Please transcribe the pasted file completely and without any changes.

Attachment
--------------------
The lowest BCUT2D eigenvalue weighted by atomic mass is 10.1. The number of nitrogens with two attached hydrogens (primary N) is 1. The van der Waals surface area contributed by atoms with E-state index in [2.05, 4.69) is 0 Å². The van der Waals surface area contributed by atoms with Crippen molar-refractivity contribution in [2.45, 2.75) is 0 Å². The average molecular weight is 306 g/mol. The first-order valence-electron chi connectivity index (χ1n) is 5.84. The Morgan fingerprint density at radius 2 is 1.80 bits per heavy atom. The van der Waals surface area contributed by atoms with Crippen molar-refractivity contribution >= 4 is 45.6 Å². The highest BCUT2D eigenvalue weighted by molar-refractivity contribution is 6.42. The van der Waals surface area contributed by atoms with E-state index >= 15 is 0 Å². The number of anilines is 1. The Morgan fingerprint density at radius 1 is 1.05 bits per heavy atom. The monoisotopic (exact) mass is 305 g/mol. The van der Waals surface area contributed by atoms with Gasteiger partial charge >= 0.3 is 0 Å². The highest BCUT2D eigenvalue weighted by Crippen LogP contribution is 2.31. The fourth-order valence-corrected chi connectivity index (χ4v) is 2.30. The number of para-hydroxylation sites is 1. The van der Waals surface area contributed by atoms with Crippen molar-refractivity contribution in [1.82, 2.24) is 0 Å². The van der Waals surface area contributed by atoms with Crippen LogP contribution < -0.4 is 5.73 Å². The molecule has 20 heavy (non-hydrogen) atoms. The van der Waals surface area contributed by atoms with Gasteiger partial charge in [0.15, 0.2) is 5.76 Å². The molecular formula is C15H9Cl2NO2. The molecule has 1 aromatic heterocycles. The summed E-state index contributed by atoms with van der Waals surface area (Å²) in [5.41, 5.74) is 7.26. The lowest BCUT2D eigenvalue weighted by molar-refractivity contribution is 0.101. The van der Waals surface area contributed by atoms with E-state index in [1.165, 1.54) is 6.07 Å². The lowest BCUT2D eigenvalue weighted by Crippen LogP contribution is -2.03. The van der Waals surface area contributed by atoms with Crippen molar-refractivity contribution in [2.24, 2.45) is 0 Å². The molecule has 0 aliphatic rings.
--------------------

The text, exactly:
The lowest BCUT2D eigenvalue weighted by atomic mass is 10.1. The number of nitrogens with two attached hydrogens (primary N) is 1. The van der Waals surface area contributed by atoms with E-state index in [2.05, 4.69) is 0 Å². The van der Waals surface area contributed by atoms with Crippen molar-refractivity contribution in [2.45, 2.75) is 0 Å². The average molecular weight is 306 g/mol. The first-order valence-electron chi connectivity index (χ1n) is 5.84. The Morgan fingerprint density at radius 2 is 1.80 bits per heavy atom. The van der Waals surface area contributed by atoms with Crippen molar-refractivity contribution >= 4 is 45.6 Å². The highest BCUT2D eigenvalue weighted by molar-refractivity contribution is 6.42. The van der Waals surface area contributed by atoms with E-state index >= 15 is 0 Å². The number of anilines is 1. The Morgan fingerprint density at radius 1 is 1.05 bits per heavy atom. The monoisotopic (exact) mass is 305 g/mol. The van der Waals surface area contributed by atoms with Gasteiger partial charge >= 0.3 is 0 Å². The highest BCUT2D eigenvalue weighted by Crippen LogP contribution is 2.31. The fourth-order valence-corrected chi connectivity index (χ4v) is 2.30. The number of para-hydroxylation sites is 1. The van der Waals surface area contributed by atoms with Crippen molar-refractivity contribution in [1.82, 2.24) is 0 Å². The van der Waals surface area contributed by atoms with Crippen LogP contribution < -0.4 is 5.73 Å². The molecule has 20 heavy (non-hydrogen) atoms. The van der Waals surface area contributed by atoms with Gasteiger partial charge in [0.15, 0.2) is 5.76 Å². The molecular formula is C15H9Cl2NO2. The molecule has 1 aromatic heterocycles. The summed E-state index contributed by atoms with van der Waals surface area (Å²) in [5.41, 5.74) is 7.26. The lowest BCUT2D eigenvalue weighted by molar-refractivity contribution is 0.101. The van der Waals surface area contributed by atoms with E-state index in [1.165, 1.54) is 6.07 Å². The lowest BCUT2D eigenvalue weighted by Crippen LogP contribution is -2.03. The van der Waals surface area contributed by atoms with Crippen molar-refractivity contribution in [2.24, 2.45) is 0 Å². The molecule has 0 aliphatic rings.